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Jan 2006 / it's all happening :: email this story to a friend

January Jumps
By Amanda E. Doyle

Wednesday, January 4
Panel: "Is the City of St. Louis Removing Lead from Homes?
Carpenter Branch of the St. Louis Public Library, 3309 S. Grand
Free, 7 p.m., 314-727-8554,

The city's problem with lead paint — and its attendant health and development consequences for kids, especially — is well-documented, but tonight's discussion examines the next steps: is corrective action actually working? Representatives of the advocacy group Health & Environmental Justice and the city of St. Louis will take on the question of whether the city is actually cleaning up lead, or just revising the way it tests and reports results. One of those sleeper issues that remains very important for the future of the city.

Friday, January 13
Cherokee Streetapalooza
3100-3200 block of Cherokee Street, east of Gravois
Various covers and such, all ages, 314-772-3628

Okay, the "streetapalooza" part is our name, a lame attempt, perhaps to sum up the freeform glee we expect in the randomly arty area occupied by the (now)-stalwart Fort Gondo, concert venue Radio Cherokee, visual art houses Beverly and Snowflake, anti-cyber café Typo (decorated with antique typewriters), and the Tin Ceiling theater.

Saturday, January 14
Concert: "Salute to St. Louis — A Musical History"
Missouri History Museum, Lindell & DeBaliviere in Forest Park
Free, all ages, 1 p.m., 314-454-3150,

River City Pops It's fitting, of course, (if a bit self-referential) that the Missouri Historical Society should be interested in marking its own important milestones, and this year, it happens to be the 140th anniversary of their existence. In celebration, the River City Pops will present a musical history of St. Louis. The program promises "various topics pertinent to the St. Louis experience." What will they sing about? "State Takeover/Unaccredited School System Talkin' Blues?" A medley of "Provel, What Say You?/Which High School?/What Parish You Live In?" Perhaps, taking a page from the Urban Blight Players, "It's a Big Small Town?" That sounds like something we want to hear.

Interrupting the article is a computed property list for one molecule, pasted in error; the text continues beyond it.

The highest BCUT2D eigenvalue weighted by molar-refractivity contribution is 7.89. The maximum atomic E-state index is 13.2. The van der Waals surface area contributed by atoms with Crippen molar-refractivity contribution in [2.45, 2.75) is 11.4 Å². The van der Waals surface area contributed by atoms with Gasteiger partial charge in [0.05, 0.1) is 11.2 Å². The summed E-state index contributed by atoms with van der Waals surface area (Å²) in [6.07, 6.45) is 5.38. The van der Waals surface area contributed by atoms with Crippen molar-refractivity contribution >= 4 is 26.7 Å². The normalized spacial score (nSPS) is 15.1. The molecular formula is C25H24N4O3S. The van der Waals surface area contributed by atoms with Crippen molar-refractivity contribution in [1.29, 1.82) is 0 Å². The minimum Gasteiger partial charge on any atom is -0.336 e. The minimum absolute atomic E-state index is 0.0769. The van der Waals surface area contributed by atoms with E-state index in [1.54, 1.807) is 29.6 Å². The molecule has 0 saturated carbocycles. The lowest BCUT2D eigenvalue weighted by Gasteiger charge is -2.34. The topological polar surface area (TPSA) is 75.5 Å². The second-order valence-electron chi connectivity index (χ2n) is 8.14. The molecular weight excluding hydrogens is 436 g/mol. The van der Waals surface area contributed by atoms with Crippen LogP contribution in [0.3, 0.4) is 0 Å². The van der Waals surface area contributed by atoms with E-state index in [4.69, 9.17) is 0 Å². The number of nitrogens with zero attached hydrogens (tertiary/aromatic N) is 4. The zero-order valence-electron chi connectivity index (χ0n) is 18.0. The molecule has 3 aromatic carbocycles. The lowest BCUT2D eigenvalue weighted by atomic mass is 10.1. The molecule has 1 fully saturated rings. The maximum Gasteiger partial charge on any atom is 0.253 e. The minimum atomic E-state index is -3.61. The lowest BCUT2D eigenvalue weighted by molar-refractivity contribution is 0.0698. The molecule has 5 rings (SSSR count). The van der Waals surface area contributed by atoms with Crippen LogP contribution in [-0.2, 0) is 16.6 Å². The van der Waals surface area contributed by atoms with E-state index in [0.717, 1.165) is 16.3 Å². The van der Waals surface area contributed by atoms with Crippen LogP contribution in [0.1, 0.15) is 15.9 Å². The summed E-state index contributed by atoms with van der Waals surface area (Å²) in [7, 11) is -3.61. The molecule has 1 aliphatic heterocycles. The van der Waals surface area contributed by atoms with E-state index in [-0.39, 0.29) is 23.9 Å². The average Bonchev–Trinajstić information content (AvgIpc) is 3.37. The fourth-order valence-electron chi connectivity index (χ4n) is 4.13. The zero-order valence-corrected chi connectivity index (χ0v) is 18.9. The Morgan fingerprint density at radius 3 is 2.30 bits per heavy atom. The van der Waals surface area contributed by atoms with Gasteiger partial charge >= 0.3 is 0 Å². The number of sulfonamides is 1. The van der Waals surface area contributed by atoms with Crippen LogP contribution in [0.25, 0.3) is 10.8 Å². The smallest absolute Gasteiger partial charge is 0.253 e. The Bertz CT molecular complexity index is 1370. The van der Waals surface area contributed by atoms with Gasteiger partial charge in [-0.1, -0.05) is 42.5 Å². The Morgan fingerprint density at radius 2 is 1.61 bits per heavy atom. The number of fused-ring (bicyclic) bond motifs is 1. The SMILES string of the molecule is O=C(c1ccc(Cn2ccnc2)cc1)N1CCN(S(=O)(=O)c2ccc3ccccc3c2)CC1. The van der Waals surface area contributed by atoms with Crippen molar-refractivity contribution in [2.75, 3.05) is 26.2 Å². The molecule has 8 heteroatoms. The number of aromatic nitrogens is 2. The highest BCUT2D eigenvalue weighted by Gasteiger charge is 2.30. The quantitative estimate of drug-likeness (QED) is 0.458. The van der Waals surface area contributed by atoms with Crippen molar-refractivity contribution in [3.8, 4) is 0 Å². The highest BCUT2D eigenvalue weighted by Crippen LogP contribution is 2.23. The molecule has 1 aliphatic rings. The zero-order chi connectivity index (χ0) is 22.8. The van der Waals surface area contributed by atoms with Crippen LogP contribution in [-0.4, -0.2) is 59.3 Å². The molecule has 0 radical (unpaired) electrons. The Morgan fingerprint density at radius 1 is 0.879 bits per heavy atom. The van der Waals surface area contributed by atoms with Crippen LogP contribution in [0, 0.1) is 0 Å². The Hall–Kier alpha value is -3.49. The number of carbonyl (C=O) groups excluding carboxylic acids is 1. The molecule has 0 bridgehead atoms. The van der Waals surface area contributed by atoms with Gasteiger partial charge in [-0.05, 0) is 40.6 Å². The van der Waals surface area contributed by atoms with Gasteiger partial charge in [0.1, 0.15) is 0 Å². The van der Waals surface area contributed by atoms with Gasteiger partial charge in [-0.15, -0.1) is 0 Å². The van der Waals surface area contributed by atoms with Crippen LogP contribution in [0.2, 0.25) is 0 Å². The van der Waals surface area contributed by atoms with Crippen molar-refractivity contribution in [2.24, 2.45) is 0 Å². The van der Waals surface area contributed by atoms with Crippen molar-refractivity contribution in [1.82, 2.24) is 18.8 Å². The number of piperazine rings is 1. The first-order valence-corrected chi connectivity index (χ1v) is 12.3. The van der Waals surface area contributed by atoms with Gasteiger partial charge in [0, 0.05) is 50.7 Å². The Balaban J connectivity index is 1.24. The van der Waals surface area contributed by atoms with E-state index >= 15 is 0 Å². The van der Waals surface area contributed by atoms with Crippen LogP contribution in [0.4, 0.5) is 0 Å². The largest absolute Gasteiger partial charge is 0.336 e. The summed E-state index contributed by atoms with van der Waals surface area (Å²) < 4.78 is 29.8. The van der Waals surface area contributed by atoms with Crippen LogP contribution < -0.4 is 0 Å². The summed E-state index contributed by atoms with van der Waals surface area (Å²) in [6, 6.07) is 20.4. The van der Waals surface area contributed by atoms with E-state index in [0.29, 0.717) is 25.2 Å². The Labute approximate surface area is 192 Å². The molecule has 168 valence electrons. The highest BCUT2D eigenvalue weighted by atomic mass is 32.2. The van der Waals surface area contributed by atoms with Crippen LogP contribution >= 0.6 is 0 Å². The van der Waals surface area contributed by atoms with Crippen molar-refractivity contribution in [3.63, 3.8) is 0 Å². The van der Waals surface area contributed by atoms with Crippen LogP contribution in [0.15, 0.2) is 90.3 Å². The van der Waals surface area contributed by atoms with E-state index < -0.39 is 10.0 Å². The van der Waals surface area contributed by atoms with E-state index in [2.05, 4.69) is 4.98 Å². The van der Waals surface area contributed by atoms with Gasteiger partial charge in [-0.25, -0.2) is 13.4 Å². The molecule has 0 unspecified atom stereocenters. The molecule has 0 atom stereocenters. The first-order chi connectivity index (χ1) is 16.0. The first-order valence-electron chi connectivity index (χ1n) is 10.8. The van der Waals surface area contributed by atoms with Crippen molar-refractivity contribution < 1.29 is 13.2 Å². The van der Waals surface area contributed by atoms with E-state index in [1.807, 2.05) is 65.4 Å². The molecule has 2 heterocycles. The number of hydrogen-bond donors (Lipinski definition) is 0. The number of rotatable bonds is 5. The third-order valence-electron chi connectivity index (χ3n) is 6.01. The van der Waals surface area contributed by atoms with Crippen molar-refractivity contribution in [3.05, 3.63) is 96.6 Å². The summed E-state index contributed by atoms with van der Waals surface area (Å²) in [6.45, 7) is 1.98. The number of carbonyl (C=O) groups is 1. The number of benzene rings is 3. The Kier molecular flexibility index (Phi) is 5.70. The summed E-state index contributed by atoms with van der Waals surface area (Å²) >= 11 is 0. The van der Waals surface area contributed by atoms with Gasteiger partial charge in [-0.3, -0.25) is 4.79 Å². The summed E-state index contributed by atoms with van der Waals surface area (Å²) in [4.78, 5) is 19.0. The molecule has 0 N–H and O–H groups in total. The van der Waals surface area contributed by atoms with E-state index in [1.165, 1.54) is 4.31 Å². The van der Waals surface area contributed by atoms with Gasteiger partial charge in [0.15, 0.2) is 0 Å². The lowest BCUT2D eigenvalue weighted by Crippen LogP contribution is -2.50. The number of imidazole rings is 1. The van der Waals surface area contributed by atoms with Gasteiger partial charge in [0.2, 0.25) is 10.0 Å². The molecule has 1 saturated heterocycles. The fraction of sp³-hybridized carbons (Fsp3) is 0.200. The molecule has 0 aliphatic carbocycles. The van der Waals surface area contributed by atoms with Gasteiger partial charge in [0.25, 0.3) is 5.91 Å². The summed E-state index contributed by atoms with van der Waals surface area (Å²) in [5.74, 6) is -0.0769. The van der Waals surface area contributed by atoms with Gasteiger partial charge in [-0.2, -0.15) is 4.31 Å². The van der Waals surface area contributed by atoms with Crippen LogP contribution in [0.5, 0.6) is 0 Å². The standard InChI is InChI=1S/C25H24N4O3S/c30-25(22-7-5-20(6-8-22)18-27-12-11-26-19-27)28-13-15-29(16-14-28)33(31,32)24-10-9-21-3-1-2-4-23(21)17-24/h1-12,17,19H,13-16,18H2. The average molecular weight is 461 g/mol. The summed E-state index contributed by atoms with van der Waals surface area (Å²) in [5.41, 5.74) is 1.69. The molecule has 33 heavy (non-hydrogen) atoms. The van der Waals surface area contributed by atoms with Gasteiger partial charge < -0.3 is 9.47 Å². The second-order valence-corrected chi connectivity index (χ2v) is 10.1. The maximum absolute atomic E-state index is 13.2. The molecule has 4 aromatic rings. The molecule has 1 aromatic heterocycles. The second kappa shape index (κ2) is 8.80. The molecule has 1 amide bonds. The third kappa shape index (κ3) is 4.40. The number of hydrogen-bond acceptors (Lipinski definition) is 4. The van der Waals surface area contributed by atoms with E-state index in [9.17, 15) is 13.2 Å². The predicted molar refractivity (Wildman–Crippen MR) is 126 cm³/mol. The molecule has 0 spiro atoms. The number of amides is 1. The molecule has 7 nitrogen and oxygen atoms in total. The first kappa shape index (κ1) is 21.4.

Saturday, January 14
Concert: Dogtown Allstars
Famous Bar, 5213 Chippewa
Call for cover, 21-up, 9 p.m.-1 a.m., 314-832-2211,

Dogtown Allstars It's down and dirty funk for this solid bunch of players (bassist Andy Coco, drummer Drew Weiss, lead guitarist Adam Wilke and keyboardist Nathan Hershey, who plays a mean ole organ), and whether covering classics or laying out their own original grooves, they have an infectious energy that bounces from the stage to the crowd and back again. Don't plan on sittin' still too long inside the friendly confines of the Famous Bar.

Thursday, January 19
Film: Ciné16
Missouri History Museum, Lindell & DeBaliviere in Forest Park
Free admission, all ages, 7 p.m., 314-454-3150

It's a new year and a new location for our old friend, the Ciné16 educational film series, this month resurrecting classics like "Johnny Learns His Manners" (Lord, Johnny, come teach these kids of today!) and "How Does a Rainbow Feel?" Curators Michael Allen and Claire Nowak-Boyd embark on bring the films to a new crowd of peeps.

Friday, January 20
Art Opening: Great Rivers Biennial
Contemporary Art Museum-St. Louis, 3750 Washington Ave.
Free admission, all ages, 7-9 p.m., 314-535-4660,

The local version of an arts genius grant, The Great Rivers Biennial (a partnership between the museum and the Gateway Foundation) aims to give a higher profile to visual artists in the area who, in the words of the program, "have not yet received recognition commensurate with the quality of their work." What that means in reality is a lauded opening at the swank Contemporary, and a sweet grant of $15K. Go, emerging artists! The honorees in 2006 are Moses, Matthew Strauss and Jason Wallace Triefenbach.